kismet, snort and bash to upload my logs?

The gear needed for wardriving

4 posts • Page 1 of 1
I just posted this on the Kismet forum, wanted to repeat it here.

I've been a happy Kismet user for five years. I started on a Sharp Zaurus and moved through several old laptops. I'm interested in a variation of something I have thought about for several years. Some of my wardriving setups have been nice multi-card setups, with a nice mount for laptop. some were pretty sloppy, and hard on pigtails/PCMCIA cards/USB/power cables.

Scenario: When I start the vehicle, I would like it to log me in, and start GPSD/Kismet. When I return home from wardriving, I would like Snort to recognize my home AP, turn off Kismet, connect to my AP and upload my logs, then turn off the machine.

I recently was given an old Panasonic Toughbook 28, it is quite a feat of laptop engineering. It has two mini-PCI slots, and I would like to resurrect it as a semi-permanent "live in the trunk" dedicated Kismet setup. If it will survive Iraq and Antartica, it will probably survive my car trunk. I would like to have no USB and no PCMCIA items dangling from it.

Israel Torres has good automated powerup/gpsd/kismet info at ... ripts.html Although the link to auto-login is gone, currently there is another copy at

I haven't worked with Snort, but it looks pretty straightforward for this, just set up a FIFO, and learn to write some Snort rules. You would have to insert a long SLEEP at the beginning to allow myself enough time to get away from home, else Snort would shut it down before I leave.

Some of my wardriving rigs have been enough of a hassle to set up, that I often do not do it for short drives. Suggestions? I would like to avoid re-inventing the wheel if someone else has done work along these lines.
When I return home from wardriving, I would like Snort to recognize my home AP, turn off Kismet, connect to my AP and upload my logs, then turn off the machine.
My bit on this solution: what I would try is a script which runs in the background (alongside gpsd and kismet_server) which monitors the power status of the laptop (I assume it still has some working battery life). When the laptop is on battery for more than 4 minutes (or anything more than 'just an engine stall') you have stopped and kismet should be stopped, a wireless card reverted to normal mode and an rsync attempted of the kismet logs to the home server and a powerdown started.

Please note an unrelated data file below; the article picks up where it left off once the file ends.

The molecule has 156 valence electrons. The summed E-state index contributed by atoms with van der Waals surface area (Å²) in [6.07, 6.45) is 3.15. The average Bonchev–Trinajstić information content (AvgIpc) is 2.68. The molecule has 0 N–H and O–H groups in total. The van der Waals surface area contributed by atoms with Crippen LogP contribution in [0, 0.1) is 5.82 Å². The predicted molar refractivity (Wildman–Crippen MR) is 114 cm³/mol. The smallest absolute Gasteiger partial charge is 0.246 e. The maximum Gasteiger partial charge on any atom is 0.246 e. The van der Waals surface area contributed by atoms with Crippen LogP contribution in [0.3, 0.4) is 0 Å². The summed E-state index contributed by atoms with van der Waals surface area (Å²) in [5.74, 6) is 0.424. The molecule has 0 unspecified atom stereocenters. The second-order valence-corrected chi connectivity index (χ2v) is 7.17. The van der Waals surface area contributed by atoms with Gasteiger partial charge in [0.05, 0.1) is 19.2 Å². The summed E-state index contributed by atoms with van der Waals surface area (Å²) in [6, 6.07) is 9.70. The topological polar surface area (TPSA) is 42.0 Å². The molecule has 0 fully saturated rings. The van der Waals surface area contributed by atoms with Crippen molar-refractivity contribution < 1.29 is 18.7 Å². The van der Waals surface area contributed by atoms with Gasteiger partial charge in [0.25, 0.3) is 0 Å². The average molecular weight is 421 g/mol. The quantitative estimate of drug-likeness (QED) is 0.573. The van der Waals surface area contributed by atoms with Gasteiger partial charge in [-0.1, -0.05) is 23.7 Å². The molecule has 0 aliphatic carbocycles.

Postby argh » Mon Nov 12, 2007 4:20 pm

Excellent idea KH, and potentially easier. This laptop does not have any battery at all however, and will be powered directly by (and only by) the vehicle's 12vdc.

Postby argh » Tue Jan 15, 2008 5:02 am

Update on this idea: I have the Toughbook installed with Sidux, and logging in an unpriviledged user automatically. A dpkg-reconfigire gpsd has gpsd starting automatically (I got a new BU-353 USB gps and it works very well). It should be easy to poke around in init.d and have the user hit it's .bashrc script to sudo kismet automatically.

On the powerup/powerdown? Batteries are crazy expensive for these things. I had been investigating learning to read serial ports, and considering having a SPST switch under the dash to shut it down manually, by issuing shutdown -h after the pushbutton event closed all the programs properly. I realized that the Snort/Kismet method would only work when I arrive home, not when I am turning off the car elsewhere.

I looked at the BIOS, and there was an option for the power switch to be either off/on or a standby switch. Having no battery I hadn't really paid any attention to ACPI, so I started thinking about possibly reassigning a standby event to be shutdown. I changed it in BIOS, and hit it to see what happens. _Much_ to my suprise, it started issuing a clean shutdown! The power switch itself is fairly accessable, and I think I can drill a hole beside it. Others that have been further inside these than I tell me that it will be easy access to solder to the existing switch terminals. This means that I can use one pair of wires to both manually start and cleanly shut it down. I think there's room to install a jack, so it will be easier to connect/disconnect to remove it from the trunk.

To send power and the control signals back and forth I had decided on using antenna rotor cable. It is available with up to 12 wires inside it's sheath, and heavy enough to provide DC power directly to it (fused at the battery, of course). I had planned to put a small speaker under the seat to monitor status via sound events much as Israel had, so another pair in the rotor cable can be used.

I had a new problem with this install of Kismet, /usr/bin/play wasn't playing the Kismet sounds. Trying it manually, play won't play any sounds at all. I searched for some similar error messages, tried recompiling sox with some switches and still no joy. An easy solution turned out to be to install alsaplayer, and use aplay instead of play. It seems to work fine.

This is all now looking much easier than when I started out. The last step is to learn how to run Snort/Kismet to determine when I'm back in range of my home AP, and associate, upload, and power down. I guess while I'm at it, I may as well have it tar the logs and possibly upload to Wigle directly from the car also.

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